When my mother died this past winter, I was offered countless words of comfort. I was told to cherish the memories I had made with her. People quoted precious words of scripture. I received sweet cards and letters reminding me that I will see my mom again and that she is always close. I sincerely appreciate all of the comfort given to me during those first weeks of loss. But the single most useful thing anyone said to me was this: 

No matter how you are grieving, the hells will tell you that you’re doing it wrong. 

That might not seem like the most comforting statement in the world, but it has gotten me through so many low points in my stages of grief. I have turned to this phrase time and time again as the hells have attacked my grieving process at each and every turn. And there have been a lot of turns. This truth has become one of my smooth round stones with which I can slay the Goliath that tries to make me feel small and weak in my sadness. After all, being able to call out the hells is vital in fighting against them.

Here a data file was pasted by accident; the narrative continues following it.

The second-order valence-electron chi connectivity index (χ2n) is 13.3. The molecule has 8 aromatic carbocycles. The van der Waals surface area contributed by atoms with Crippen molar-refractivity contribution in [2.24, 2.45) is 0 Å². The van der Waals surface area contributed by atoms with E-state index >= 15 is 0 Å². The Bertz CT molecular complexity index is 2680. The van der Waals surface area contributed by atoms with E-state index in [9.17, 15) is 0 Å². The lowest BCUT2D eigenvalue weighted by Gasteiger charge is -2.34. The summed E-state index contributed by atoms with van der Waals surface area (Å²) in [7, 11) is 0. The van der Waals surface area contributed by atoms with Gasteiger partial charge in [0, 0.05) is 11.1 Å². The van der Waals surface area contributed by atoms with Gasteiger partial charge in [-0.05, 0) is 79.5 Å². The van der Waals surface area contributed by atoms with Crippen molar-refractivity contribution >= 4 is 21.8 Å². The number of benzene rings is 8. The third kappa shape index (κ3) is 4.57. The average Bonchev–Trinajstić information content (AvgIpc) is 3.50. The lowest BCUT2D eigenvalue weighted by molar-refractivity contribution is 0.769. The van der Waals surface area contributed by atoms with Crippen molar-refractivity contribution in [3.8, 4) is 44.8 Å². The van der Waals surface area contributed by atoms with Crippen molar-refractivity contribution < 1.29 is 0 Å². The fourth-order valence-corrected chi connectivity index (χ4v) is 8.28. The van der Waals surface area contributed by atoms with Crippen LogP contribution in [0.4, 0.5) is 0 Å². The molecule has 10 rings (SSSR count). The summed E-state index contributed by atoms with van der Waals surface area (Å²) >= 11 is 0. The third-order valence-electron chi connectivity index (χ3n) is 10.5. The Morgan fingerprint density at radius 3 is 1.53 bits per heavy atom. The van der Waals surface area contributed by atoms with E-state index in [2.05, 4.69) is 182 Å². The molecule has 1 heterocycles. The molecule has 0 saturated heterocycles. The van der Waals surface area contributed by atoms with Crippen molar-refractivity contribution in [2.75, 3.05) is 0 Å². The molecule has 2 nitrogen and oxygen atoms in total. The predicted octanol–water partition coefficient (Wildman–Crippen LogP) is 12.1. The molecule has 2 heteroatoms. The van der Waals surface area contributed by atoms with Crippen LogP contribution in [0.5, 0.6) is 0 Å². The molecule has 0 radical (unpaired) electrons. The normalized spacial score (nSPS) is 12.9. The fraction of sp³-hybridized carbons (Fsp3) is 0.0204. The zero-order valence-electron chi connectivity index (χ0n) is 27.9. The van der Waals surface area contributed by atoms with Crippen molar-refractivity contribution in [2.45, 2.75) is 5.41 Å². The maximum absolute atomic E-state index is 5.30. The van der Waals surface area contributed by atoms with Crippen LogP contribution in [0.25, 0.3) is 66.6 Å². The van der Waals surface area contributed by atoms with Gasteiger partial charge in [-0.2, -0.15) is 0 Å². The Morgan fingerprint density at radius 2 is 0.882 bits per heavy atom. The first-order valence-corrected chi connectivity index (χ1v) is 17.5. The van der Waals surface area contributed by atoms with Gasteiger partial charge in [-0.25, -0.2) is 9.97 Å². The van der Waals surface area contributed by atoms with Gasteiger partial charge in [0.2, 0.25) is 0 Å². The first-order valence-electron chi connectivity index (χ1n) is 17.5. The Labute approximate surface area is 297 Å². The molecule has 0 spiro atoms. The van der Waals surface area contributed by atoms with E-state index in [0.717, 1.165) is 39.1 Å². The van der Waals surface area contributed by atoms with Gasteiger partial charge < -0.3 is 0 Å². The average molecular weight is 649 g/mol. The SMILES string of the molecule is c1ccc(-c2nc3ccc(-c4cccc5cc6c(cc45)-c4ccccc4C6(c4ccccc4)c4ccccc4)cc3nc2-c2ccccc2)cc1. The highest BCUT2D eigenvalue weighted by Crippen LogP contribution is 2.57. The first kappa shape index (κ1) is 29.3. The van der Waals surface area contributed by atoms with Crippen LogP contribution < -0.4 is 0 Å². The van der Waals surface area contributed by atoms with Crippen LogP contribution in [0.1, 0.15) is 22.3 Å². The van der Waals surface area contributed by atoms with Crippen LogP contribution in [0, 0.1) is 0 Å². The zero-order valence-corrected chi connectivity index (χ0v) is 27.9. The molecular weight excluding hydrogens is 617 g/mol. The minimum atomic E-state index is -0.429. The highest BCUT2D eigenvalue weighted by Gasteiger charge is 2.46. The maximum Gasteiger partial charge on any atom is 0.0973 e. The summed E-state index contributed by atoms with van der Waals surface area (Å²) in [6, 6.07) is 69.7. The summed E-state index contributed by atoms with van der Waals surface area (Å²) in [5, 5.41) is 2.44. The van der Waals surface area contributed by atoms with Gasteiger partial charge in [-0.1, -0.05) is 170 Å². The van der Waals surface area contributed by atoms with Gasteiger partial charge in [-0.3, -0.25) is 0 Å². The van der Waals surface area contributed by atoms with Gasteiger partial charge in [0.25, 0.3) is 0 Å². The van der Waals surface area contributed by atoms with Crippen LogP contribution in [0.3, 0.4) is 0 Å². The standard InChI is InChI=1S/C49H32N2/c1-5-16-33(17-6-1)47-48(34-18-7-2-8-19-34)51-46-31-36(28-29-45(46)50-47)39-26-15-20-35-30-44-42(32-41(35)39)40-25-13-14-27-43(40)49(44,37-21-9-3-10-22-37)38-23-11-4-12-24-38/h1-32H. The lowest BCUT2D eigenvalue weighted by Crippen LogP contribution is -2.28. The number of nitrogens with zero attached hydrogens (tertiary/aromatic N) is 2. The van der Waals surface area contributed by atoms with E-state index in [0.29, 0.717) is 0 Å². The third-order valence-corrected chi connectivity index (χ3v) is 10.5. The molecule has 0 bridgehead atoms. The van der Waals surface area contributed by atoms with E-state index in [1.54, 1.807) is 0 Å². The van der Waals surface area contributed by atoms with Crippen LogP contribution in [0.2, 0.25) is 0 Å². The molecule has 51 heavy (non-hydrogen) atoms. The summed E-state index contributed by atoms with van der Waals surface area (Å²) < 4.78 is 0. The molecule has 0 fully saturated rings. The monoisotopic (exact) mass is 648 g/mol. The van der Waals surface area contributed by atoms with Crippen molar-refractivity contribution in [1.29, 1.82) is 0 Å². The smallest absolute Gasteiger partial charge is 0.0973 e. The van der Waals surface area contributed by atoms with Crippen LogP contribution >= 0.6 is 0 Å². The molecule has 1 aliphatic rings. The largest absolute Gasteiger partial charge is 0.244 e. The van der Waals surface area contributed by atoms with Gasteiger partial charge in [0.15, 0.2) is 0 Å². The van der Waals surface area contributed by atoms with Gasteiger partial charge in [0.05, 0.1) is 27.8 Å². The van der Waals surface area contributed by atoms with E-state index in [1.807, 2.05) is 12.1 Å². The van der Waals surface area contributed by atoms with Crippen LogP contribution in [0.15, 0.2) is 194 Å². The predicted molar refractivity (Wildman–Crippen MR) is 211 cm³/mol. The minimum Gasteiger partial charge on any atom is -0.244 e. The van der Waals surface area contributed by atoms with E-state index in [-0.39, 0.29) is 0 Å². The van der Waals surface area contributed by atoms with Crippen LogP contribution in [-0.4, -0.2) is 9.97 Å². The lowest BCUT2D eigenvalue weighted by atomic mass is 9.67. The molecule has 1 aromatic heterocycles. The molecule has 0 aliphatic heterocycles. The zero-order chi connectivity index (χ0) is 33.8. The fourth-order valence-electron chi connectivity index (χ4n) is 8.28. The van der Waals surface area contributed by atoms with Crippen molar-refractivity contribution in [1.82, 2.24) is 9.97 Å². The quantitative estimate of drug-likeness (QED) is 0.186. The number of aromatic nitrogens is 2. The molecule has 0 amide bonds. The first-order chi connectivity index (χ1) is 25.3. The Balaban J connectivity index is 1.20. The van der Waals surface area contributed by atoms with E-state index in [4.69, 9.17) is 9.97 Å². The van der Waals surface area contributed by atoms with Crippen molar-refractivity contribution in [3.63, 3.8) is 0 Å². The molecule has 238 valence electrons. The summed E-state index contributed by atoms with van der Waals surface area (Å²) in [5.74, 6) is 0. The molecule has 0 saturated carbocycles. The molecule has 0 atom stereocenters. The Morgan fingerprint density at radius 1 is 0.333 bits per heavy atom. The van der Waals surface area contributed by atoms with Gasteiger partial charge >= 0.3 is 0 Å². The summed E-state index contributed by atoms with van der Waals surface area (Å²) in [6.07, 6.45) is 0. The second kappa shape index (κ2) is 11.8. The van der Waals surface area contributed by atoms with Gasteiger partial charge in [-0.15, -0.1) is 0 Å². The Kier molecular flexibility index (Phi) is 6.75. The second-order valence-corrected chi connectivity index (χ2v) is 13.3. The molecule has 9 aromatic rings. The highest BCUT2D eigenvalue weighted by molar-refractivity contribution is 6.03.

The following is an open letter to the hells in response to their relentless attacks on my grieving process. My hope is that it will serve as a useful tool for others who are navigating loss. 

To: Hell
Attn: Grief Manipulation Department 

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In Praise of Pageants

Maybe it’s all of the Halloween hype, but lately I’ve been thinking a lot about the use of dressing up in costumes and pretending that we are something or someone else. There are plenty of arguments for why Christians maybe shouldn’t celebrate Halloween. It is, after all, a patently pagan holiday that tends to glorify the macabre. But if we put aside the ghoulish parts and focus on the fun of dressing up and getting treats, then the whole affair seems innocent enough.

In lots of New Church congregations, people dress up as characters from the Word and act out the stories as part of religious services. Some do this regularly in more informal settings and some reserve such performances for Christmas and New Church Day pageants.